As the New York Times reports in the first of a series on out-of-whack health-care spending, the colonoscopy is the priciest screening that healthy Americans routinely get, at an average cost of $1,185. The basic test for cancer in other places around the world is nowhere near as expensive, according to data from the International Federation of Health Plans. Those data don’t include additional charges that can increase the price by hundreds of dollars.
In Florida, as in other places, the prices are all over the map, according to FloridaHealthFinder.gov, an interactive state website.
According to data reported to the state Agency for Health Care Administration, there were just under 200,000 colonoscopy screenings from July 2011 through June 2012. Prices varied widely, from a low of $347 at Southwest Florida Institute of Ambulatory Surgery in Fort Myers to as high as $30,678 at Medical Center of Trinity in Pasco County.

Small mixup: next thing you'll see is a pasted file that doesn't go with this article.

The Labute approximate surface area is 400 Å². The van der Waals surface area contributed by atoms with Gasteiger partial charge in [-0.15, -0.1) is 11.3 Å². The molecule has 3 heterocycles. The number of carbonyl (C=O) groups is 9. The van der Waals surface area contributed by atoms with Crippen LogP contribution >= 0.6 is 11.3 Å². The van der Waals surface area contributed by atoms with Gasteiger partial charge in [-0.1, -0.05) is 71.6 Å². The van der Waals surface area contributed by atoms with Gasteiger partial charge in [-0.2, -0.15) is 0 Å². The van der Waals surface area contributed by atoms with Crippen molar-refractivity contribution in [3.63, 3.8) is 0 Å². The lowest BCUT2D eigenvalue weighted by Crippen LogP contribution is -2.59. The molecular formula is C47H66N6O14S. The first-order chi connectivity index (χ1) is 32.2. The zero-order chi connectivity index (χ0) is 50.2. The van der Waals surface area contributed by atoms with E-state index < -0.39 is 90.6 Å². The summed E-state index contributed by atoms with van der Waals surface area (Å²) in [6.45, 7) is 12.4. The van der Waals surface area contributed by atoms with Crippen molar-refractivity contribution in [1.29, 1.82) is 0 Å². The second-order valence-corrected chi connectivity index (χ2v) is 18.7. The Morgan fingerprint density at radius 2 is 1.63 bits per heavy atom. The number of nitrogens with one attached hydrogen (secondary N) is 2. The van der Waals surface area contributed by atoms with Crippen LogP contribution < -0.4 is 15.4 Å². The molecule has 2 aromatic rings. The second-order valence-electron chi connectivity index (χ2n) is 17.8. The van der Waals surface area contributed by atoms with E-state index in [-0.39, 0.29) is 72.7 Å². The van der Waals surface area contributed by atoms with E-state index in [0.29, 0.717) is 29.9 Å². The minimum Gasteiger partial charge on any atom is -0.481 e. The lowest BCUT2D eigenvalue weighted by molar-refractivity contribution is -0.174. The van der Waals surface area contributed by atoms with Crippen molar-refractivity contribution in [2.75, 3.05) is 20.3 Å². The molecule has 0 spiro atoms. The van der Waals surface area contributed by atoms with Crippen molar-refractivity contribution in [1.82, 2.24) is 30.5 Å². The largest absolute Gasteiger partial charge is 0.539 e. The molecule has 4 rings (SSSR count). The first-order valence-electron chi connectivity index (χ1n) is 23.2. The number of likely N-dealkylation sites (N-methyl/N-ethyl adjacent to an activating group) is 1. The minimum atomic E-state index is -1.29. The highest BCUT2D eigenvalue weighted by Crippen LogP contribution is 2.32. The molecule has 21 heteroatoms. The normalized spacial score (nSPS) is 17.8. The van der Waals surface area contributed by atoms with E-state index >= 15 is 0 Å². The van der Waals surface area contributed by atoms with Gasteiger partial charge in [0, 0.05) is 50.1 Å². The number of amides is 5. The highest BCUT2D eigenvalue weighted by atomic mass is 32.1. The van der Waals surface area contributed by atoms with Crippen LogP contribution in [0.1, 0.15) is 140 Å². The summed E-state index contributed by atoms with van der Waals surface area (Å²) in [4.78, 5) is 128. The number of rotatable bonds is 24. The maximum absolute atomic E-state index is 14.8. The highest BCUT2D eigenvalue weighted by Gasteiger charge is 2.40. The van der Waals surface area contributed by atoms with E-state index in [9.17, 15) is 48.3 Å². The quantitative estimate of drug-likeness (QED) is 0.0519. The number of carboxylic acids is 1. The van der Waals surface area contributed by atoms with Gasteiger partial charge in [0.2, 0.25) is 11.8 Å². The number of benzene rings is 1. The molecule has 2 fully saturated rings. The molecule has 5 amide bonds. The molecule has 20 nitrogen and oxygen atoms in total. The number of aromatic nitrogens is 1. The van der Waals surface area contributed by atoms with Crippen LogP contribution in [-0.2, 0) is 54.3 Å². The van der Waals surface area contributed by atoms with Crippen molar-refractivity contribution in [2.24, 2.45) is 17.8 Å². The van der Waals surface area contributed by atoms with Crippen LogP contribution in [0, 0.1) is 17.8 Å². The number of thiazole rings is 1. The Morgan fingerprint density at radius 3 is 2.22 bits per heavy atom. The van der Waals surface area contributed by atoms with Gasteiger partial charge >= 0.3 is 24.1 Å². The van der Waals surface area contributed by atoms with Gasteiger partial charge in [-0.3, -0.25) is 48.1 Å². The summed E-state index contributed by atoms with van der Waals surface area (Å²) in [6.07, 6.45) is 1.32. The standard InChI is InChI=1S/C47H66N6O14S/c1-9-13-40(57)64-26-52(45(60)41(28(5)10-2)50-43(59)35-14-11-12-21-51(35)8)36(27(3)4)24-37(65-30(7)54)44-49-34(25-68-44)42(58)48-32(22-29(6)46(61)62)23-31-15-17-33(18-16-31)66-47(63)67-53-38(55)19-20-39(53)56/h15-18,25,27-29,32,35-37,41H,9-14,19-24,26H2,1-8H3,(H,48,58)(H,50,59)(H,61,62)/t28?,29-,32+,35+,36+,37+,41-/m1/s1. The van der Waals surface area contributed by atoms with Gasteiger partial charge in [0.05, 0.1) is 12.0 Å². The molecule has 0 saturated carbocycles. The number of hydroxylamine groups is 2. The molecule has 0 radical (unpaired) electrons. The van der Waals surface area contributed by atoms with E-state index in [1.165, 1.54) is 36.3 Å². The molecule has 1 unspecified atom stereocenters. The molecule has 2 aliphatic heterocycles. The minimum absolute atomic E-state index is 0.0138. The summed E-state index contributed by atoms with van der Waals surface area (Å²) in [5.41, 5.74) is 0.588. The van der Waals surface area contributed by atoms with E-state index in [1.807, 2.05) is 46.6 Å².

The state chart gives prices in a range, from low to high, for each facility. The average low price was $1,545, while the average high price was $5,477. You can view the statewide data here.
Following other countries’ examples in how they screen for colon cancer, which achieve results that are just as good at a much lower cost, would face a backlash from doctors who have invested in stand-alone surgery centers, the Times reports.